And one of the major arguments in favor of requiring lobbyists to disclose each contact with a City official and the issue discussed is that it would facilitate requesting records of the City via the California Public Records Act, and thus promote transparency. This is a great argument in the abstract, but concrete arguments are always more persuasive.2 Oh, I forgot to mention it, but in San Francisco, BID staffers register as lobbyists, unlike in Los Angeles.3 So, in keeping with the blog’s BID theme, I thought I’d try out my little test on Karin Flood, executive directrix of San Francisco’s Union Square BID. Turn the page to find out what happened!
Continue reading Experimental CPRA Request To San Francisco County Supervisor Aaron Peskin For Emails To/From Union Square BID Director Karin Flood On A Subject Found In Her Lobbying Disclosure Demonstrate The Utility Of Detailed Contact Reporting By Registered Lobbyists

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More Scenes From The First Interested Persons’ Meeting — Über-Lobbyist Bill Delvac Reveals That His Clients Tactically Report Their Opponents In The Land Use Wars To The Ethics Commission As Unregistered Lobbyists But No Action Is Ever Taken — Heather Holt Corrects Him With Provocative Obliquity: “Perhaps No Public Action,” Quoth She

Oh dear, CPRA material from various BIDs, fascinating stuff, is pouring in as usual and just piling up on my metaphorical desk while I write post after post after post about the Ethics Commission‘s ongoing effort to revise the Municipal Lobbying Ordinance. Well, it can’t be helped, because the MLO is essential.1 Part of the process is holding a bunch of meetings to seek input, the first of which took place last Thursday.2 I’ve also posted my take on the various proposals. I’ll get to the BID stuff as soon as possible, friends, but meanwhile, here’s yet another MLO post.3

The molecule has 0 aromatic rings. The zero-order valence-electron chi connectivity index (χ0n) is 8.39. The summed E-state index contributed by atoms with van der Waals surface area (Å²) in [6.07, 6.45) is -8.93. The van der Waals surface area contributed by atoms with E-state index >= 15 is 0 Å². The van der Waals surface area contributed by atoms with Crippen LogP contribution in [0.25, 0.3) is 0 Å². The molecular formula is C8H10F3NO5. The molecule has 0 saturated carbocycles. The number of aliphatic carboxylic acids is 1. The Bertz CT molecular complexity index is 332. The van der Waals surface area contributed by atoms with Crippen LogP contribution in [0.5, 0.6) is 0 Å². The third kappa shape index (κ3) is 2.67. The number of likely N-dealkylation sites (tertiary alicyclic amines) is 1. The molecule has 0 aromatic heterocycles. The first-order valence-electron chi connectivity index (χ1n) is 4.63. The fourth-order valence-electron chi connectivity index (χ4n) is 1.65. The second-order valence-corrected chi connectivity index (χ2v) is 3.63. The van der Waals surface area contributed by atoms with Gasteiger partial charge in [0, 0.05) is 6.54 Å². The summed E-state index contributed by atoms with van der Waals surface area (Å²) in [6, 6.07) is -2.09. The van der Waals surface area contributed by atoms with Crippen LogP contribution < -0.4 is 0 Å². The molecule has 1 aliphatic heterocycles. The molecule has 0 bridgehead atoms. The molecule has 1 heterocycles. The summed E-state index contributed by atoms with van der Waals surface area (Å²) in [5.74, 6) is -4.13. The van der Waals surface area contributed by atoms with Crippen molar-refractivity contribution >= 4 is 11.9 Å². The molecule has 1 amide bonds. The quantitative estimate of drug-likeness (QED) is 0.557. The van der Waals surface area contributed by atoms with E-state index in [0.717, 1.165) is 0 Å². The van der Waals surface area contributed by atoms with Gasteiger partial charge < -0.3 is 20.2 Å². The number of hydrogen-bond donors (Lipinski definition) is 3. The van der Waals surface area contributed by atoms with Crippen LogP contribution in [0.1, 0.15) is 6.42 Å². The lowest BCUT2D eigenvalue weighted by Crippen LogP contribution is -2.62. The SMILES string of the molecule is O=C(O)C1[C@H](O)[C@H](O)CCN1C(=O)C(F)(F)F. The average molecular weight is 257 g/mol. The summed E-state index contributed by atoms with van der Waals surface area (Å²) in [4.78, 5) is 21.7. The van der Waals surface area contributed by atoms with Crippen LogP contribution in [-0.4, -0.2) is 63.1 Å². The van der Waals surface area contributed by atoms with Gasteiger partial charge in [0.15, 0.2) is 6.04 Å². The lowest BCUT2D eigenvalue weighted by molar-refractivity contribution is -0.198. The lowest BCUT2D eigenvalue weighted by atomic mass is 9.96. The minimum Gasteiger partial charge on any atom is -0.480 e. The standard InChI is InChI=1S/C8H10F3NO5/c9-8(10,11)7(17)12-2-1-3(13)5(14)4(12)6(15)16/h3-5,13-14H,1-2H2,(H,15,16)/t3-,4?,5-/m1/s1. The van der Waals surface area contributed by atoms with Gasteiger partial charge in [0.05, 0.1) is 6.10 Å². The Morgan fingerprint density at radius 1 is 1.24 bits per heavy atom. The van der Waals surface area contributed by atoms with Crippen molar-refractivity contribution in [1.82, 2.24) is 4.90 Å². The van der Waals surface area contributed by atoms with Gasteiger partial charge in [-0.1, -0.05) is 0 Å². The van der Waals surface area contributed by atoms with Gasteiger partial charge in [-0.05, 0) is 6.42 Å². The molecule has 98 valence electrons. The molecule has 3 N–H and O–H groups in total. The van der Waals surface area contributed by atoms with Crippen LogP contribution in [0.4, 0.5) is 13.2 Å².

If you’ve been following the conversation you’ll know that the lobbyists opposing the proposed revisions have argued consistently that the City doesn’t need more regulations imposed on lobbyists who, according to them anyway, desperately want to follow the law but instead needs to register the herds of unregistered and unregulated lobbyists swarming around City Hall.4

They’re not wrong that there are far, far too many unregistered lobbyists. Turning these people in to the Ethics Commission is one of the main purposes of this blog and I have, uncharacteristically, to agree with the registered lobbyists that there are an awful lot of unregistered lobbyists haunting 200 N. Spring Street and that the ease with which they can be detected is astonishing.5